This article was published in Australian Dictionary of Biography, Volume 12, (MUP), 1990
Harry Samuel Taylor (1873-1932), newspaper-owner, was born on 13 January 1873 in North Adelaide, eldest son of William Henry Taylor, warehouseman, and his wife Mary Jane, daughter of Samuel Smith. Having attended various primary schools, he won a scholarship to Prince Alfred College where from 1887 he spent four years as student and teacher. He enjoyed natural history, gymnastics and Australian Rules football; he also pursued social and political issues, partly through Rev. Hugh Gilmore's inspiration. Harry abandoned teaching and a university course, and at 18 made a lecture tour of South Australia to preach the theory of Henry George. He became secretary of the South Australian Single Tax League and edited its journal, the Pioneer.
He was perhaps most changed by William Lane and his plan for a 'New Australia' in South America where people could live in 'a communal paradise' free from capitalist evils. In July 1893 Taylor sailed with the first party of Christian-Socialists to Paraguay. Within months, back in Adelaide, he helped to organize the next group of migrants. By the time he returned to Paraguay bitter divisions had undermined 'New Australia'. In 1894 he followed Lane to form a neighbouring settlement, Cosme, where for two years the idealists endured hard labour, primitive conditions and hunger.
At Cosme (Dame) Mary Gilmore found that Taylor had 'the most forgiving nature of any man I ever knew'. On his second voyage across the Pacific he had produced a hand-written weekly, the Porpoise; in South America he wrote and read to the community each night his Cosme Evening Notes which were imbued with cheerful optimism and faith in the commune's leader. Taylor later reflected that the settlers failed because the only real bond between them was their worship of Lane.
Taylor's family asked him to come home after his father died in 1894. Reluctantly he complied, working his passage via England where he met H. G. Wells. In 1897 Taylor briefly worked at Murtho on the upper Murray River, but fell ill and went to Warrakoo sheep-station near Cal Lal. He was living at Angaston, South Australia, when he married Sarah Helen Smith on 28 July 1898; they were to have one son.
Finding their life lonely at Four Corners, on Warrakoo, Harry joined his brother in buying a fruit-growing property at Mildura, Victoria. His lemons and figs failed, so he bought a milk run. In time he became president of the local branch of the Australian Natives' Association and secretary of the Mildura Dried Fruit Trust; as 'the Rambler', he edited the farming page of the Mildura Cultivator. In 1905 he bought the weekly Renmark Pioneer; as managing editor, he transformed it into a major influence in the region from Wentworth, New South Wales, to Karoonda, north of Murray Bridge in South Australia. With his lucid and vigorous style, Taylor pushed the riverland's interest through his paper; he also led deputations to premiers and government ministers. The causes he espoused included irrigation, locks for the Murray, closer settlement, organized marketing for grapes and dried fruits, and co-operation among primary producers. Regarded as one of the best horticultural papers in Australia, the renamed Murray Pioneer drew wide praise.
While sympathetic to the underdog, Taylor managed to win the confidence and friendship of many conservative readers. He initially supported the Labor Party, but advocated conscription in World War I and believed that the party had ensured its 'moral destruction' by opposing the measure. Having sent free copies of his newspaper to volunteers from the riverland who served overseas, he agitated for post-war soldier settlement in the district, and his pamphlets and manuals about horticulture were regarded as the soldier settlers' 'fruitgrowing guide and bible'. The Murray Pioneer stood for freedom, equal rights and brotherhood, and Australia for White Australians.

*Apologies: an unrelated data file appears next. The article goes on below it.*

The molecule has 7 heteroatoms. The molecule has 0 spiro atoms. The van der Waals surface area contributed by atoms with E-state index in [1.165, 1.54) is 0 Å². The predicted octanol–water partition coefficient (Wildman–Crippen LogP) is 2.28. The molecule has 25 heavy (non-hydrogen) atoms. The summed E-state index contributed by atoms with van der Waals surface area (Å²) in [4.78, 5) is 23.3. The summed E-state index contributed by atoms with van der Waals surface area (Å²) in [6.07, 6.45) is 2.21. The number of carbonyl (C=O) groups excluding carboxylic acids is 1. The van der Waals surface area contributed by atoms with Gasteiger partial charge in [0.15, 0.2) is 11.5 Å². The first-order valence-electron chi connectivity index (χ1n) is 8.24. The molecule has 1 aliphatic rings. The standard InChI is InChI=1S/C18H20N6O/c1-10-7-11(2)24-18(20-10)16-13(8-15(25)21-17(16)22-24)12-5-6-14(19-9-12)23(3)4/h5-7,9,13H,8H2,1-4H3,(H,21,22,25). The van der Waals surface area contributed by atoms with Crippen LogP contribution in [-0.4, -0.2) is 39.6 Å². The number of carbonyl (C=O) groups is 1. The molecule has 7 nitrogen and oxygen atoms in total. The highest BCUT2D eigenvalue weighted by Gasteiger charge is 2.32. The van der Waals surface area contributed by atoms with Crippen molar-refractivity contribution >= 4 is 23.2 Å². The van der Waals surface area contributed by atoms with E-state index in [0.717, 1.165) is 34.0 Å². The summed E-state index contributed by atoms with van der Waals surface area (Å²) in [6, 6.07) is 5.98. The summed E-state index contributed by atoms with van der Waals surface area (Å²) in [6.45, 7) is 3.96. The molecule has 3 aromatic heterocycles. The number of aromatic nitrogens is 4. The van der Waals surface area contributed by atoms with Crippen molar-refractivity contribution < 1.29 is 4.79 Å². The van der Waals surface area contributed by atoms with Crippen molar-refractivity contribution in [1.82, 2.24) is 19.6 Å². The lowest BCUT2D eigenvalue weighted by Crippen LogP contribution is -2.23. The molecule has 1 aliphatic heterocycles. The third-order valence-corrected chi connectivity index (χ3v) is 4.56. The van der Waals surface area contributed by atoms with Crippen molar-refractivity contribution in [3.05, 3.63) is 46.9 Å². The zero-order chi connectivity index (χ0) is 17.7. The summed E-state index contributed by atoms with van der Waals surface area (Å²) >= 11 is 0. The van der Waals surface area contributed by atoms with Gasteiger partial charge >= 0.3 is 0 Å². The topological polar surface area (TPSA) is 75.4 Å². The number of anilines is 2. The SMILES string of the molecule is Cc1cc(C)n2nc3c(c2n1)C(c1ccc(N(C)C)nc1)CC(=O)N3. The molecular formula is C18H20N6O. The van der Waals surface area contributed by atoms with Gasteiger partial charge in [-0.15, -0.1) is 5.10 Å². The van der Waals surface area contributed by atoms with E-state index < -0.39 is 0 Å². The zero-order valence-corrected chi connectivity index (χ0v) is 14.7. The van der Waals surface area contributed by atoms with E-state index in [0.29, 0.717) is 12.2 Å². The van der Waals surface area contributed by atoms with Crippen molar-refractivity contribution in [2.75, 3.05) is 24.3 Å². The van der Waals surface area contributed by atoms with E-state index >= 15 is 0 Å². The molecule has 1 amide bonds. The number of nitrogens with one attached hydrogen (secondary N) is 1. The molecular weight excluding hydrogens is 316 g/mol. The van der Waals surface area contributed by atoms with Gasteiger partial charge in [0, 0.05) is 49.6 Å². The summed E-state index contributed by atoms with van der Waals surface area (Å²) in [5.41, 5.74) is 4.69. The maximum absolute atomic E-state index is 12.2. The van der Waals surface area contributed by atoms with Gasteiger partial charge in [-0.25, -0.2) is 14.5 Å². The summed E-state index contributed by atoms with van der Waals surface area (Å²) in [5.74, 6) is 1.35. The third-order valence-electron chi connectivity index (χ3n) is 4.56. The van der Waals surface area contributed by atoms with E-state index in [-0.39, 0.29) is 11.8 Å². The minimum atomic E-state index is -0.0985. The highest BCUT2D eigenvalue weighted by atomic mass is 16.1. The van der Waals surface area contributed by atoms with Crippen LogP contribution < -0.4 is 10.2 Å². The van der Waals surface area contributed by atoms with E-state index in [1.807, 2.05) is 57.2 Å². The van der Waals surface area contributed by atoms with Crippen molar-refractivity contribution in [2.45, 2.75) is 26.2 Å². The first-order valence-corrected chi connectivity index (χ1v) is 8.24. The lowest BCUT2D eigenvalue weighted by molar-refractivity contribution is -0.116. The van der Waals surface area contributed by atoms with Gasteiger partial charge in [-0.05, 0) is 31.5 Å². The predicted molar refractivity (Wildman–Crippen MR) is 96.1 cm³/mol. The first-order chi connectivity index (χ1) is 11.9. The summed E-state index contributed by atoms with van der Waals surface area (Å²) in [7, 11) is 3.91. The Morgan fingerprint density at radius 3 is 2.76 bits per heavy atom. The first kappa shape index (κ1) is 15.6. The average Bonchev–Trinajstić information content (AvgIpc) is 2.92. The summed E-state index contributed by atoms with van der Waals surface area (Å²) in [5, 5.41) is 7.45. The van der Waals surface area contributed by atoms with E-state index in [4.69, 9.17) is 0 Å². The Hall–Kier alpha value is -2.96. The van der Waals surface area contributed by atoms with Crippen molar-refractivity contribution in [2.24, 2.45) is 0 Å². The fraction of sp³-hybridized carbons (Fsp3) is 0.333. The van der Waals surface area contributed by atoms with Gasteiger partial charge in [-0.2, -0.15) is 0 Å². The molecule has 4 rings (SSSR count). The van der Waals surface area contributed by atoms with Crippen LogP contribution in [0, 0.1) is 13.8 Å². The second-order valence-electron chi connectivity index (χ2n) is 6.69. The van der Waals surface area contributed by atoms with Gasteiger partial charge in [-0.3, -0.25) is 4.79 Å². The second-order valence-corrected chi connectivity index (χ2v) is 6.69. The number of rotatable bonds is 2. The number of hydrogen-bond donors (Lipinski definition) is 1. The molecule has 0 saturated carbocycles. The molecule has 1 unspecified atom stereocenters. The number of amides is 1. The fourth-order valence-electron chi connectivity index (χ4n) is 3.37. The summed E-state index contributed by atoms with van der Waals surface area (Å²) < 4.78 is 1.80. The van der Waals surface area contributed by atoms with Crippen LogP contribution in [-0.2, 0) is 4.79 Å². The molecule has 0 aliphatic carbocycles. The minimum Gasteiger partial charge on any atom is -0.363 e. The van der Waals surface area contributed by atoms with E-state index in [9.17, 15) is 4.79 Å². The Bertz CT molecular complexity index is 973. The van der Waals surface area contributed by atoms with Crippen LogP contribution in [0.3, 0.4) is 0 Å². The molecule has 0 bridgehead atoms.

After the Armistice he broke convention by arguing that Germany alone was not responsible for the war, and that Russia and Austria-Hungary were more to blame; furthermore, he condemned the Treaty of Versailles. Taylor was riverland representative on the advisory board of the Agricultural Bureau of South Australia and president of the Renmark Show Society. From 1919 he sat on the board of the Renmark District Hospital and was several times elected to the local council. A lay preacher at the Congregational church, he was a Freemason and a supporter of the Salvation Army. Among other projects, he championed the extension of the railway to Paringa and Renmark, the Paringa bridge and an agricultural high school for Renmark.
He had a wiry physique, wore a beard when it was no longer fashionable and dressed eccentrically: in summer his immaculate tussore suits clashed with his old sandshoes with the laces trailing. In no way materialistic, he was generous to a fault. Taylor read in several European languages and maintained an interest in foreign affairs, politics and religion. His vast collection of books, covering history, religion and English literature, was often culled to benefit the local institute and libraries. He enjoyed walking, cycling and gardening; on his block he cultivated rare plants and kept a pet koala. Apart from his geniality and intelligence, Taylor impressed his contemporaries by the courage with which he expressed his idealism. He died of cancer on 13 February 1932 at Renmark and was buried in the cemetery there.
Malcolm Saunders, 'Taylor, Harry Samuel (1873–1932)', Australian Dictionary of Biography, National Centre of Biography, Australian National University, http://adb.anu.edu.au/biography/taylor-harry-samuel-8757/text15345, published first in hardcopy 1990, accessed online 27 July 2016.
This article was first published in hardcopy in Australian Dictionary of Biography, Volume 12, (MUP), 1990